Sea Otter Awareness Week 2008
Defenders of Wildlife Presents Sea Otter Awareness Week 2008, September 21-September 27

This week-long event is being held to educate the public about the integral role that sea otters play in the nearshore marine ecosystem as well as the importance of respecting biological diversity. We have great free public talks scheduled here in the Monterey Bay area, Santa Barbara, and, possibly, more areas to be confirmed by a number of sea otter experts.

*All events are seat-limited - we aren't requiring RSVPs this year.

Defenders of Wildlife is working with the Monterey Bay Aquarium, Seymour Marine Discovery Center, Monterey Bay Aquarium Research Institute, Monterey Bay area schools and schools throughout California, Morro Bay National Estuary Program, Channel Islands National Park Robert J. Lagomarsino Visitors Center, Ty Warner Sea Center of Santa Barbara, Alaska SeaLife Center, Alaska Islands & Ocean Visitor Center/Alaska Maritime National Wildlife Refuge, sea otter and marine researchers, museums and many others to promote sea otter education, research, and conservation programs. There will be events and activities throughout the Monterey Bay (at the Seymour Marine Discover Center, Monterey Bay Aquarium Research Institute, and Monterey Bay Aquarium), San Mateo, Morro Bay, Santa Barbara, Alaska, and, in addition, other aquariums and zoos throughout North America and abroad will be participating in Sea Otter Awareness Week.

** The following are confirmed lectures and events to date (more to get added every week)**

Tuesday, September 23 at 7pm
Monterey Bay Aquarium

Helping to Save the Southern Sea Otter & How They Are Helping to Save Us
Dr. Jonna Mazet, Director, Wildlife Health Center, U.C. Davis

Dr. Jonna Mazet will focus on what things are killing southern sea otters, and how, through their role as a sentinel species, they are identifying problems in the nearshore ecosystem. Through this role sea otters can help protect other marine species, as well as humans.


The cost of living along the California coast: How sea otters balance the budget

Dr. Laura Yeates, U.S Navy Marine Mammal Program

Sea otters are the smallest marine mammals, the only without a sub-dermal blubber layer, and are found exclusively in cold water habitats. Consequently, thermoregulation and energy balance represent important physiological challenges for day to day survival in the marine environment. How these ever resourceful creatures have found unique ways to balance their daily thermal and caloric budgets will be discussed as well as what may happen when their budget can't be met.
Wednesday, September 24 at 7pm
Monterey Bay Aquarium Research Institute, Pacific Forum

Sea Otter Talk by Dr. Tim Tinker,
Research Biologist with the Department of Ecology and Evolutionary Biology at the University of California Santa Cruz and U.S. Geological Survey, Biological Resources Division

Talk Title and Summary TBD

Thursday, September 25 at 7pm
Seymour Marine Discovery Center, La Feliz Room

Washing Oiled Sea Otters: 20 Years After Exxon Valdez
Dr. Dave Jessup, Senior Wildlife Veterinarian, Marine Wildlife Veterinary Care & Research Center

Both the short term and long term results of washing seaotters during the Exxon Valdez oil spill in 1989 were disappointing and controversial. Using research trained southern sea otters, we first
optimized the existing washing methods and procedures, then used these standardized procedures in a Latin Square research design to determine the effects of the type of water into which otters were released for recovery and self grooming; ambient temp sea water, warm soft fresh water, or ambient temp fresh soft water, and warmed sea water, in that order. Both temperatures of soft fresh water appeared to promote much more rapid return of waterproofing, normal behaviors, physiology and thermal profiles than did sea water, reducing coat recovery times by 50% or more. The results are repeatable and even when sea otters are dipped in a mixture of sea water and canola oil, they recover at least as quickly as they did when unoiled. We we have identified a number of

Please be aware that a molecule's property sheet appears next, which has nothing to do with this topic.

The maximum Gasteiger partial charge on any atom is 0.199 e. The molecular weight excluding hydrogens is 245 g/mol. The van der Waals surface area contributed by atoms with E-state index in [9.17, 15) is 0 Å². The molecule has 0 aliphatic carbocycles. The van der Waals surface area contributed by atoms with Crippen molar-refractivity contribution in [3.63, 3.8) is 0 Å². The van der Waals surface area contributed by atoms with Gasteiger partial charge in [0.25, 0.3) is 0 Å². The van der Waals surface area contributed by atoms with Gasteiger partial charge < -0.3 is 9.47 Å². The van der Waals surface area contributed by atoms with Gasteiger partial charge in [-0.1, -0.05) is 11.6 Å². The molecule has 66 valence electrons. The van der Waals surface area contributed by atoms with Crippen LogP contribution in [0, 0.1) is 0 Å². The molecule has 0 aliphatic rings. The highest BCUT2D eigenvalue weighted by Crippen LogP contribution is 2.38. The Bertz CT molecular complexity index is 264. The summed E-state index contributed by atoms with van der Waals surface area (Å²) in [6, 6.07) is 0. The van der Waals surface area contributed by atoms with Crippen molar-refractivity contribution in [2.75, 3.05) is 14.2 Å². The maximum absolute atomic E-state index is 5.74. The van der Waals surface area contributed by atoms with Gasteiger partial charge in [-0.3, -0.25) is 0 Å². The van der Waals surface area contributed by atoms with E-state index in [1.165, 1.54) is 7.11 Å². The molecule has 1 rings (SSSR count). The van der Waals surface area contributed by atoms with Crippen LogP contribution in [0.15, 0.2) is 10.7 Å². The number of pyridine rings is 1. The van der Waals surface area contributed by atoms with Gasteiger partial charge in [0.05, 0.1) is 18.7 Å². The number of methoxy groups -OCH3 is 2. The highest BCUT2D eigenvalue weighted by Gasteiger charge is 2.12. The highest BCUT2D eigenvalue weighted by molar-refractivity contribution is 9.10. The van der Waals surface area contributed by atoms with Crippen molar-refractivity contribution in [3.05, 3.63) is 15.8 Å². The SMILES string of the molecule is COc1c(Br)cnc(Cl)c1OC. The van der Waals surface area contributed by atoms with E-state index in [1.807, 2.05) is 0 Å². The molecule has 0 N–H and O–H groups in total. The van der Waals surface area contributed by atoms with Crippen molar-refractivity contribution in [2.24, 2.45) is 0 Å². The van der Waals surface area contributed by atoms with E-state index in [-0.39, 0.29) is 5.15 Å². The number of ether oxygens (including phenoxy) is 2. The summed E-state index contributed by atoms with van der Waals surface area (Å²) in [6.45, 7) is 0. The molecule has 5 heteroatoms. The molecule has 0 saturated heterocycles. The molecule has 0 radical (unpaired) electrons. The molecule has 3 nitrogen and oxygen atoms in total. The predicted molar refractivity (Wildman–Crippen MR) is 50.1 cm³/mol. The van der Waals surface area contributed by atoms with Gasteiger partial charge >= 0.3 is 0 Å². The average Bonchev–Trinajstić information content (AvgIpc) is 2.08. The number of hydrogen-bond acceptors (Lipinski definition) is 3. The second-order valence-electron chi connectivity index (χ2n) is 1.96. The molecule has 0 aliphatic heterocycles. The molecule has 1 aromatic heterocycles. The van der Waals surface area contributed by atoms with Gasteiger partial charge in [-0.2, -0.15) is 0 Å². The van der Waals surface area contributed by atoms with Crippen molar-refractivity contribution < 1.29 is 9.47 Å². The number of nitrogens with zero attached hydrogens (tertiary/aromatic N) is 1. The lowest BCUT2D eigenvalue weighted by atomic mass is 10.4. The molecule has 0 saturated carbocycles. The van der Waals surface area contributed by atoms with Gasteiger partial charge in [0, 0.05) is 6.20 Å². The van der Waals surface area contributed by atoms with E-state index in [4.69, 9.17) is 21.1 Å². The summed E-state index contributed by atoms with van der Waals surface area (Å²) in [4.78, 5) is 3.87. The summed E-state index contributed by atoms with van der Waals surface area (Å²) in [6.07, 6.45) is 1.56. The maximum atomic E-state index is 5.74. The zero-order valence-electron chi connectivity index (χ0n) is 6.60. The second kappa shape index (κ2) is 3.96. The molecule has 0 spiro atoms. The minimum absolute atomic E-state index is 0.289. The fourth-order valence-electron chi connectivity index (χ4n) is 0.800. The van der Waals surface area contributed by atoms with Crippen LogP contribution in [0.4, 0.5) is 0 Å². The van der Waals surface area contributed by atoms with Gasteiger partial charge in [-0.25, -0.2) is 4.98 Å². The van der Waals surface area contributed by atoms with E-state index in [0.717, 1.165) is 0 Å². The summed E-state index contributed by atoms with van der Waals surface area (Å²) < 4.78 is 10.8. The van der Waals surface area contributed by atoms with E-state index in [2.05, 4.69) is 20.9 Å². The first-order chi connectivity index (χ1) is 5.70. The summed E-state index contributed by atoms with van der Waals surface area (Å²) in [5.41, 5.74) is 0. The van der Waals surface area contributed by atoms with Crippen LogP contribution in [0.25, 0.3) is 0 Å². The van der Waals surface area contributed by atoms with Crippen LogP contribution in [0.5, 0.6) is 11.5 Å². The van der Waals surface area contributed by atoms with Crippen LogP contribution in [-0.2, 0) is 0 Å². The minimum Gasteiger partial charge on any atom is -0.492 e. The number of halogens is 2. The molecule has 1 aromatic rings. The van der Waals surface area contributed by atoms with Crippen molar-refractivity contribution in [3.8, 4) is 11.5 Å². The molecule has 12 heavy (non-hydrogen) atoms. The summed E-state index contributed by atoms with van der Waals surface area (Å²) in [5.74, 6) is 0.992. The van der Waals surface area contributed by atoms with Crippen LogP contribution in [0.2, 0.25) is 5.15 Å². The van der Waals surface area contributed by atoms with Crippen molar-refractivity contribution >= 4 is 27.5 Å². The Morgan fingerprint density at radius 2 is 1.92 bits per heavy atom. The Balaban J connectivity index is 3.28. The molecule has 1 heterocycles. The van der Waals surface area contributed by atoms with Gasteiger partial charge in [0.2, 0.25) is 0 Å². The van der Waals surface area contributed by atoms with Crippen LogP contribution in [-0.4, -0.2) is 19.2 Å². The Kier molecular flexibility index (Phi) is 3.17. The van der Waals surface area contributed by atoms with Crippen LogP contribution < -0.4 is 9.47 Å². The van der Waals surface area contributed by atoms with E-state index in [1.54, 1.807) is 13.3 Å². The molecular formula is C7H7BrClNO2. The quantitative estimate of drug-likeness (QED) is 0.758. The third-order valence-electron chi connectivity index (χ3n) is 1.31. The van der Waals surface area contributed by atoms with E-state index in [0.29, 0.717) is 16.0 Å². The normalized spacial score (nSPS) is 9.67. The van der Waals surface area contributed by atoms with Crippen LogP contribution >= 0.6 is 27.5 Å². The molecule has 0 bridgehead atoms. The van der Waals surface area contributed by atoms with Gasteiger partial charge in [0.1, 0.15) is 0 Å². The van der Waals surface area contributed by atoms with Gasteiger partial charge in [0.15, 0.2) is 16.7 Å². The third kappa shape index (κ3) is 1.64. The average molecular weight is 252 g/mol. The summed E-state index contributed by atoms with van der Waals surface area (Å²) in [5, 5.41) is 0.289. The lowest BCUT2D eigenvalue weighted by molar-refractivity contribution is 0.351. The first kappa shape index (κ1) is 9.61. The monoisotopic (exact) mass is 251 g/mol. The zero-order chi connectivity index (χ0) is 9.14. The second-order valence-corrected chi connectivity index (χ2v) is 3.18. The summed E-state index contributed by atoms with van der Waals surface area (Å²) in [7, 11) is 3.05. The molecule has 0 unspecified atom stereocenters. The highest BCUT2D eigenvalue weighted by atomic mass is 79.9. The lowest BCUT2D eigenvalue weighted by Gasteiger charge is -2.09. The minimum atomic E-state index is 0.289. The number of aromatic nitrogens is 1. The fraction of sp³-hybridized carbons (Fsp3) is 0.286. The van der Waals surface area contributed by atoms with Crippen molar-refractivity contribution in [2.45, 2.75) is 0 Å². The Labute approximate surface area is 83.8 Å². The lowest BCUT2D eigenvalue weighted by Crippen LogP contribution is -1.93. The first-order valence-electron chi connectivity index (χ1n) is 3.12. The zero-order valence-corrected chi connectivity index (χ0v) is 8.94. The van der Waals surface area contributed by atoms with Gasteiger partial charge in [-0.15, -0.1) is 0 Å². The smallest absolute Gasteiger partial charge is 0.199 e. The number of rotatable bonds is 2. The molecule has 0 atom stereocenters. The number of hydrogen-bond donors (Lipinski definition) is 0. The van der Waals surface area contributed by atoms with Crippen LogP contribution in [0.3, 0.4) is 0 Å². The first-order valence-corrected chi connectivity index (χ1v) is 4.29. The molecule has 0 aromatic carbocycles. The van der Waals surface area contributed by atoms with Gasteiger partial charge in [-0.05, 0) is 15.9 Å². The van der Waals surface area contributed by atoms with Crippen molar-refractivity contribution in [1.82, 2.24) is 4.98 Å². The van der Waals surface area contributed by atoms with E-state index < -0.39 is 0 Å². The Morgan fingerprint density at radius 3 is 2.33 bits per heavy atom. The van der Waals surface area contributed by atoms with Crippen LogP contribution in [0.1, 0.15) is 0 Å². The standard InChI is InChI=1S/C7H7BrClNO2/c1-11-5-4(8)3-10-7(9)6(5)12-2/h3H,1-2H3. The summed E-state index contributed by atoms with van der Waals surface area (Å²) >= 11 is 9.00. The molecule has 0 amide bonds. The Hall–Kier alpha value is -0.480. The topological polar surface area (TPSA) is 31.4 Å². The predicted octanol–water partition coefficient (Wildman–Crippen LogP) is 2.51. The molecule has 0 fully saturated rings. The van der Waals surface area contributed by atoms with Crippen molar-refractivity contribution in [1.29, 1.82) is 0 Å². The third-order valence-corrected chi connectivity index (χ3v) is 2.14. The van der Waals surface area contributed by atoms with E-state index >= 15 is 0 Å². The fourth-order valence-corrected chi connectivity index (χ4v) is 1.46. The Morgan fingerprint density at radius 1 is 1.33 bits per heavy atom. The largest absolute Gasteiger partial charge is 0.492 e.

improvements in sea otter washing and care that could reduce time to recovery and time in care by about 50% and a number of improvements in physiologic monitoring technology that could greatly improve care of oiled marine birds and mammals.

More event information will be posted as events become confirmed. Please check back to the website often for updates. For more information, call Jim Curland, Marine Program Associate, Defenders of Wildlife, at 831.726.9010 or email at jcurland@defender.sorg. Limited seating for all events.

Jim Curland
Marine Program Associate

P.O. Box 806 Moss Landing, CA 95039
Tel: 831-726-9010 | Fax: 831-726-9020 |

Defenders of Wildlife, founded in 1947, is dedicated to the protection of all native wild animals and plants in their natural communities. We focus our programs on what scientists consider two of the most serious environmental threats to the planet: the accelerating rate of extinction of species and the associated loss of biological diversity, and habitat alteration and destruction. Long known for our leadership on endangered species issues, Defenders of Wildlife also advocates new approaches to wildlife conservation that will help keep species from becoming endangered. Our programs encourage protection of entire ecosystems and interconnected habitats while protecting predators that serve as indicator species for ecosystem health.

Join in celebrating and recognizing sea otters during the6th annual Sea Otter Awareness Week, September 21-27, 2008

For Californians: Help Sea Otters and other California Endangered Species this Tax Season by Making A Donation When Filing Your Taxes.
For more information visit: (Defenders' Main Sea Otter Page) (Defenders' Sea Otter Teaching Unit)
http:// (Defenders' Marine Program Page)